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No "Geneva II" Syria peace summit this month, Russian media reports

After repeated delays, chief negotiators had hoped November would be the month all players in the negotiations to end Syria's bloody civil war would finally reconvene in Geneva for talks aimed at finding a political solution to the crisis.

Not so, an official told Russian news agency Itar-Tass on Tuesday.

"The conference will not be held before December," Itar-Tass quoted an unidentified source as saying in Geneva, as Russian and U.S. diplomats met U.N. special envoy Lakhdar Brahimi in the Swiss city.

Pan-Arab network Al-Arabiya also reported that the November goal would be missed.

In May, Russia and the U.S. announced plans to convene a conference that would seek a negotiated solution to the bloodshed that has claimed more than 100,000 lives since the war began nearly three years ago. It has been delayed ever since, and neither side in the conflict has said with certainty that it will take part.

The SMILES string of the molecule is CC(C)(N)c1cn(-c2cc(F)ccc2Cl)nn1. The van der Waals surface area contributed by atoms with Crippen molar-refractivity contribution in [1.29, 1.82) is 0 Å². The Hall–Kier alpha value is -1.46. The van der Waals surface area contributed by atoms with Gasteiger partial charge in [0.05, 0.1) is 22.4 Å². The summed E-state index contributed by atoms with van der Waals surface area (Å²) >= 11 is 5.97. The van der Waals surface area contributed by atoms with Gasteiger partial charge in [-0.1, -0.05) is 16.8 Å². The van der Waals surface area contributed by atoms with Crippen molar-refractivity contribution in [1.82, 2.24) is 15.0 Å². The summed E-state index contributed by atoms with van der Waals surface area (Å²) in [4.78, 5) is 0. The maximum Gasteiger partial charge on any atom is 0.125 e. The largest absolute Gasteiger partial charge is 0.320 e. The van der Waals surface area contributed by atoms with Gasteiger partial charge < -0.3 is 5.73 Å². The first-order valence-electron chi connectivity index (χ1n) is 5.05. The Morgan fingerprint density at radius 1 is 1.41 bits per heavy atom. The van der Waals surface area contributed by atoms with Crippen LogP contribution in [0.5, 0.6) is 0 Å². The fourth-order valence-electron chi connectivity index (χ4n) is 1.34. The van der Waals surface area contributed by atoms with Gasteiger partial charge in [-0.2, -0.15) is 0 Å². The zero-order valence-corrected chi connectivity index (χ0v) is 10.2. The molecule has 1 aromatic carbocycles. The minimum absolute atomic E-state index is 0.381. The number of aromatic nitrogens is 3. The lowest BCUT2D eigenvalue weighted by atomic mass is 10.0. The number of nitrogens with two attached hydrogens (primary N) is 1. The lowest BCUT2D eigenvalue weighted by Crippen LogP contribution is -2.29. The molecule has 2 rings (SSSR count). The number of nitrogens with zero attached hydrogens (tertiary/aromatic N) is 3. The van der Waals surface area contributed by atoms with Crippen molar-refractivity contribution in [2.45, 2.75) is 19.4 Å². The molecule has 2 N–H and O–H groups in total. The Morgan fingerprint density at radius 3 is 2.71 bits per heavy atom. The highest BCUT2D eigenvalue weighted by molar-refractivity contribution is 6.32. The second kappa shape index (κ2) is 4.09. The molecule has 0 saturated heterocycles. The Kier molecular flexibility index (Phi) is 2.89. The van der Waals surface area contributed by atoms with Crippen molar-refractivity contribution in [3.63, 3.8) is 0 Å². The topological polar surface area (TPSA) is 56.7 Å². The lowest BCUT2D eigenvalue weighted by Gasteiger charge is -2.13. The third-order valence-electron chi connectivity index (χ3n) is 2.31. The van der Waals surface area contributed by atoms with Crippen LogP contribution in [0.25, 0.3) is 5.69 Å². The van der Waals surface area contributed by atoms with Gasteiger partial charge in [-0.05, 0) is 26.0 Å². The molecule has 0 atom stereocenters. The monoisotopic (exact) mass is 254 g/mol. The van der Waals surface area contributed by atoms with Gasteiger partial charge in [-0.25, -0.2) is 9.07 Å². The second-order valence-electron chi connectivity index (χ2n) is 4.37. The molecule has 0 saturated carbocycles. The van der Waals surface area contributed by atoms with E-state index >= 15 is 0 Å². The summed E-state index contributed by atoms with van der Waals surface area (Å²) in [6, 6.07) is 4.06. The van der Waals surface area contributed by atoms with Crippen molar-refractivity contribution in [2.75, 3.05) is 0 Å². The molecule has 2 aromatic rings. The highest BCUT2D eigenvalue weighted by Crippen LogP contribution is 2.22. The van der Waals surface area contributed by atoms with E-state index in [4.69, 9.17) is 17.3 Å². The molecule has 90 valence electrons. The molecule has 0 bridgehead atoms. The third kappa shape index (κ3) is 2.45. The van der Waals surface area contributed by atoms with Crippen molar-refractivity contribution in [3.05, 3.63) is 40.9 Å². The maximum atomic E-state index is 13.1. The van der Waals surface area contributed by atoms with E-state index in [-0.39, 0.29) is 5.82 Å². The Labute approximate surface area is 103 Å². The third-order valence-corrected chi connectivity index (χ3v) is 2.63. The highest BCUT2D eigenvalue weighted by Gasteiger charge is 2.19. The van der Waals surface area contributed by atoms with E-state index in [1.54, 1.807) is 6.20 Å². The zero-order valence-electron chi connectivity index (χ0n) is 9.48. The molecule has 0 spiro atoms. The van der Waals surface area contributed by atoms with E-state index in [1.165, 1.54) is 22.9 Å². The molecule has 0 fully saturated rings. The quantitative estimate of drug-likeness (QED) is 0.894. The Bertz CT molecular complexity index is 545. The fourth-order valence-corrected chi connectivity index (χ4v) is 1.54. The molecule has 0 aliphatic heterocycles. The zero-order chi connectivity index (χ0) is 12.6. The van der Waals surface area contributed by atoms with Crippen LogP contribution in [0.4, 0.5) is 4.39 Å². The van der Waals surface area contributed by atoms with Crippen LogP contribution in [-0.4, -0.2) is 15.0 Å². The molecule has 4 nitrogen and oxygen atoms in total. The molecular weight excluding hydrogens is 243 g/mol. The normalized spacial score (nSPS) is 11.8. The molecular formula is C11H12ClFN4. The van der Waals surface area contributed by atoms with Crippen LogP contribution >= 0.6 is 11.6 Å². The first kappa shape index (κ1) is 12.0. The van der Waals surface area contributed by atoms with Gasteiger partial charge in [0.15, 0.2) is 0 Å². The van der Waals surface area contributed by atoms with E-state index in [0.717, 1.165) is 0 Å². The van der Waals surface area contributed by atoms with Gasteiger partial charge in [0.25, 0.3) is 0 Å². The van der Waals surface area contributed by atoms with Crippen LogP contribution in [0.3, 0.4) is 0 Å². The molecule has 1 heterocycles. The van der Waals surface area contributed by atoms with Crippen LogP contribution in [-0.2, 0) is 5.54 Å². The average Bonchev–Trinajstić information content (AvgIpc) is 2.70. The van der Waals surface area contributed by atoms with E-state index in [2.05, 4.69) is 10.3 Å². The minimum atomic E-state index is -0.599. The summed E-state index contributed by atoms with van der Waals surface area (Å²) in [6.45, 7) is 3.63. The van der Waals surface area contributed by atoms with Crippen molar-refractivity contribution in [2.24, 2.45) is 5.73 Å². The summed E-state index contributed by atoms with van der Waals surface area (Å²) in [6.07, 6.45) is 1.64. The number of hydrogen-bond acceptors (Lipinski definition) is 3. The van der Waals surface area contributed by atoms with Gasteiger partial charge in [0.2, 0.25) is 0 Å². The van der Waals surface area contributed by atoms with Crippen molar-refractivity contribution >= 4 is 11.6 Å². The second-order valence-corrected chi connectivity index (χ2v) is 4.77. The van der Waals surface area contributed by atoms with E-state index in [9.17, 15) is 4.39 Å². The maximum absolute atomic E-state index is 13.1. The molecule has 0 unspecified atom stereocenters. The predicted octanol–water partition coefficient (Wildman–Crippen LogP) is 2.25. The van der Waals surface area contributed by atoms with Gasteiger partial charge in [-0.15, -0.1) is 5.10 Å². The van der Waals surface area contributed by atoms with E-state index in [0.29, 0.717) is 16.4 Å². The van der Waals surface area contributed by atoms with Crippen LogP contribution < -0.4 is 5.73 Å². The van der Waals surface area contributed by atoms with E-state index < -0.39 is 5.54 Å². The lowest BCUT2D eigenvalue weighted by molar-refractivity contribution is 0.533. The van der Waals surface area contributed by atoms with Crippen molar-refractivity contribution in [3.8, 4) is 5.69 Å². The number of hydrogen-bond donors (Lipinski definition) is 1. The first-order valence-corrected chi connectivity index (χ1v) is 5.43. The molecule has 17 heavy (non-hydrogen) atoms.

The differences between the sides are many: Many key rebel factions insist President Bashar Assad must agree to step down before they are willing to talk, a precondition Damascus has scoffed at; Assad has insisted foreign entities stop arming rebels, a precondition that countries like Saudi Arabia and Qatar have largely ignored.

Another complicating matter is the fact that Syria's opposition is bitterly divided. American officials have said this division, specifically the rise of Islamic extremist factions factions among the rebels, is giving Assad the upper hand.

Just last week, Assad sacked a deputy prime minister who met Western officials to discuss the possibility of holding a peace conference, saying he acted without permission.

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